Black-headed Ibis (Threskiornis melanocephalus) photographed in natural habitat, Tirunelveli, India. It is a near-threatened species of wading bird breeding in Asia from India to the west as far as Japan in the east.

A large waterbird with adults measuring 65-76 cm in length, it is the only native ibis species in its range that has an overall white plumage starkly contrasted against a conspicuous naked black neck and head and a black, down-curved beak. Tails of adults bear light grey ornamental feathers that turn black during the breeding season, as can be seen here.

Like storks and spoonbills, it lacks a true voice-producing mechanism and is silent except for ventriloquistic grunts uttered by pairs at the nest.

A versatile species that uses a large variety of natural and man-made habitats including freshwater and saltwater marshes, lakes and ponds, crop fields, irrigation canals, urban lakes and grazing lots, they are now categorized as Near Threatened (NT) by the International Union for Conservation of Nature as their population has declined considerably in southeast Asia.
Nipponia nippon.jpg
Author/Creator: Danielinblue, Licence: CC BY-SA 3.0
Nipponia nippon (Temminck, 1835), Xi'an, China.
Wildlife in and around Reserva Laguna Nimez in El Calafate, Argentina - there is some uncertainty here amongst some authorities- is this the Black Faced Ibis (Theristicus melanops) - OR - the (24560030193).jpg
Author/Creator: Murray Foubister, Licence: CC BY-SA 2.0
wildlife in and around Reserva Laguna Nimez in El Calafate, Argentina...there is some uncertainty here amongst some authorities: is this the Black Faced Ibis (Theristicus melanops)..OR..the Buff-Necked Ibis (Theristicus caudatus)??...
Hermit Ibis in Vienna Zoo on 2013-05-14.png
Author/Creator: Robert F. Tobler, Licence: CC BY-SA 3.0
A Hermit Ibis in Vienna Zoo on May 14, 2013.
Hadada ibis, South Africa (2017).jpg
Author/Creator: Olga Ernst, Licence: CC BY-SA 4.0
Hagedasch am Noordhoek Strand in Südafrika (2017)
Threskiornis molucca - Perth.jpg
Author/Creator: JJ Harrison (https://www.jjharrison.com.au/), Licence: CC BY-SA 3.0
Australian White Ibis (Threskiornis molucca), Perth, Western Australia, Australia
Indian Black Ibis Pseudibis papillosa by Dr. Raju Kasambe DSCN2445 (26).jpg
Author/Creator: Dr. Raju Kasambe, Licence: CC BY-SA 4.0
Indian Black Ibis or Red-naped Ibis Pseudibis papillosa. Photographed by Dr. Raju Kasambe atAmravati, Maharashtra, India
Lophotibis cristata -Bronx Zoo-8.jpg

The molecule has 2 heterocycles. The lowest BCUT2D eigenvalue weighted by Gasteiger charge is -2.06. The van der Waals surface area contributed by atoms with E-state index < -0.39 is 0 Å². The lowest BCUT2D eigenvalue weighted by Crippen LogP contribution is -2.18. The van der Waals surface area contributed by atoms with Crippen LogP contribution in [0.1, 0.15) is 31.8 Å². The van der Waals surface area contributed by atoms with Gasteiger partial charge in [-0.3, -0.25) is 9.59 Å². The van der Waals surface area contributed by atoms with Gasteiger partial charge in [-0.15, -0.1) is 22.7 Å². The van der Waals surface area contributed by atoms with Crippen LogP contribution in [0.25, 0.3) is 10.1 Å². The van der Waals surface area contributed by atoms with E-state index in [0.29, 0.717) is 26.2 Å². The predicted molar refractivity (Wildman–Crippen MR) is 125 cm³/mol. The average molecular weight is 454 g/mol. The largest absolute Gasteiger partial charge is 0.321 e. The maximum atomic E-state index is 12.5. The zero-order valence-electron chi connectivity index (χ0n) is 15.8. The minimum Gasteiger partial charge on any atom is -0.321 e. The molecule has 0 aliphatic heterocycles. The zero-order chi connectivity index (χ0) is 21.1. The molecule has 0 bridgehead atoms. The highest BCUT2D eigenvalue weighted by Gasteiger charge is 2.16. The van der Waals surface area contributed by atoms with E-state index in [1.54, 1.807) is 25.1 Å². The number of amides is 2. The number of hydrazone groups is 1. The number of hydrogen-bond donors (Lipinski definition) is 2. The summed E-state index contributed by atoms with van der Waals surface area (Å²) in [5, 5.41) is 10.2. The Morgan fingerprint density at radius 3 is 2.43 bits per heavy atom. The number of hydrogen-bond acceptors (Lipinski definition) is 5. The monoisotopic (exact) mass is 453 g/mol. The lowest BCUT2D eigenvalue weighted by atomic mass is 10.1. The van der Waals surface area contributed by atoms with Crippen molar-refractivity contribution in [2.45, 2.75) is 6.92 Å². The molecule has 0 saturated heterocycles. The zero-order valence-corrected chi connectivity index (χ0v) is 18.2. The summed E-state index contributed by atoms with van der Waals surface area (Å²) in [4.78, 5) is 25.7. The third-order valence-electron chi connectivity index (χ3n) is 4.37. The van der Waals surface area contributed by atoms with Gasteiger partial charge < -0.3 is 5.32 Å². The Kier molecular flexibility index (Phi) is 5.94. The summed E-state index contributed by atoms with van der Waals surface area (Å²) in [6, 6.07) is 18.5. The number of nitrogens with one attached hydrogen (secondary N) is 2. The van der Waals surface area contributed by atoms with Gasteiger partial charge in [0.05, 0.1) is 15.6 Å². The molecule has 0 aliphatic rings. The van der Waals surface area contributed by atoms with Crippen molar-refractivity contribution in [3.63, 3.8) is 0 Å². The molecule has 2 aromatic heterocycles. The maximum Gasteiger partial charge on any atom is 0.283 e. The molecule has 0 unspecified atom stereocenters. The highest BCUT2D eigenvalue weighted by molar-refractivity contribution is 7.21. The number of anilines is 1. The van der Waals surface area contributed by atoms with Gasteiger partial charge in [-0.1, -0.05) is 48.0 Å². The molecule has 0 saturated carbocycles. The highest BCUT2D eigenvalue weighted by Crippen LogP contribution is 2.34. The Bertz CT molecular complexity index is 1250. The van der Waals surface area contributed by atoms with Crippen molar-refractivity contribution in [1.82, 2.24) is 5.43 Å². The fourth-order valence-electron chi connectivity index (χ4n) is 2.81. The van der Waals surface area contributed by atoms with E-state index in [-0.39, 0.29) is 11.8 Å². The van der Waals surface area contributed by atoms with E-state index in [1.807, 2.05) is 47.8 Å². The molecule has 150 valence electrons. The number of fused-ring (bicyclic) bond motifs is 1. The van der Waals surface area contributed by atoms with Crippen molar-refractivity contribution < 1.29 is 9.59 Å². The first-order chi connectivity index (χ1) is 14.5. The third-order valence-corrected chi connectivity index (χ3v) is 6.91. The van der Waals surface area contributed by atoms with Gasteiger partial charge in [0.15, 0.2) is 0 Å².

Author/Creator: Eric Savage, Licence: CC BY-SA 2.0
Madagascar Crested Ibis, also known as the White-winged Ibis or Crested Wood Ibis at Bronx Zoo, USA.
Waldrapp Geronticus eremita.jpg
Author/Creator: Richard Bartz, Munich aka Makro Freak MFB.jpg, Licence: CC BY-SA 2.5
Description: The Northern Bald Ibis, Hermit Ibis, or Waldrapp, Geronticus eremita, is a large bird found in barren semi-desert or rocky habitats, often but not always close to running water.
Eudocimus Ruber Wading KL.JPG
Author/Creator: Bjørn Christian Tørrissen, Licence: CC BY-SA 3.0
A scarlet ibis (Eudocimus ruber) photographed in the massive aviary at the Kuala Lumpur Bird Park.
American white ibis2.jpg
Author/Creator: unknown, Licence: CC-BY-SA-3.0
AustralianWhiteIbis gobeirne.jpg
Author/Creator: Photograph by Greg O'Beirne, Licence: CC BY 2.5
Australian White Ibis (Threskiornis molucca), Darling Harbour, Sydney, Australia.
Glossy Ibis (Plegadis falcinellus) in AP W IMG 3918.jpg
Author/Creator: J.M.Garg, Licence: CC BY-SA 4.0
Glossy Ibises Plegadis falcinellus in Kolleru, Andhra Pradesh, India.
Scarletibis tj.jpg
Author/Creator: TokyoJunkie, Licence: CC BY 2.5
I took this photo of a scarlet ibis while on a trip to SeaWorld California. Use of this photo is permitted provided that adequate credit is given. The camera used was an Olympus FE-115 digital camera, and was touched up in Photoshop to correct the color.
Threskiornis spinicollis-fragment.jpg
Author/Creator: Cyron Ray Macey from Brisbane (-27.470963,153.026505), Australia, Licence: CC BY 2.0
Straw Necked Ibis in the park across the road from the Royal Brisbane Hospital. This image is cropped from the original, as they wouldn't let me get very close
Straw Necked Ibis
Green Ibis (Mesembrinibis cayennensis) (30903118634).jpg
Author/Creator: Bernard DUPONT from FRANCE, Licence: CC BY-SA 2.0
Transpantaneira, Poconé, Mato Grosso, BRAZIL
Bare-faced Ibis (Phimosus infuscatus) (28370845522).jpg
Author/Creator: Bernard DUPONT from FRANCE, Licence: CC BY-SA 2.0
Transpantaneira, Poconé, Mato Grosso, BRAZIL
Apteribis sp. (5212794163).jpg
Author/Creator: David Eickhoff from Pearl City, Hawaii, USA, Licence: CC BY 2.0

Artist model reconstruction

Endemic to the Hawaiian Islands, there were once four species of Apteribis:

  • Molokaʻi ibis (Apteribis glenos)
  • Lānaʻi ibis (A. [unnamed])
  • Upland Maui ibis (A. brevis)
  • Lowland Maui ibis (A. [unnamed])

The four Apteribis are all extinct.

Bishop Museum, Honolulu, Hawaiʻi
Plegadis chihi -California, USA-8.jpg
Author/Creator: Linda Tanner from Los Osos, California, U.S.A., Licence: CC BY 2.0
A White-faced Ibis in breeding condition at the mouth of the creek at Arroyo Laguna in California, USA.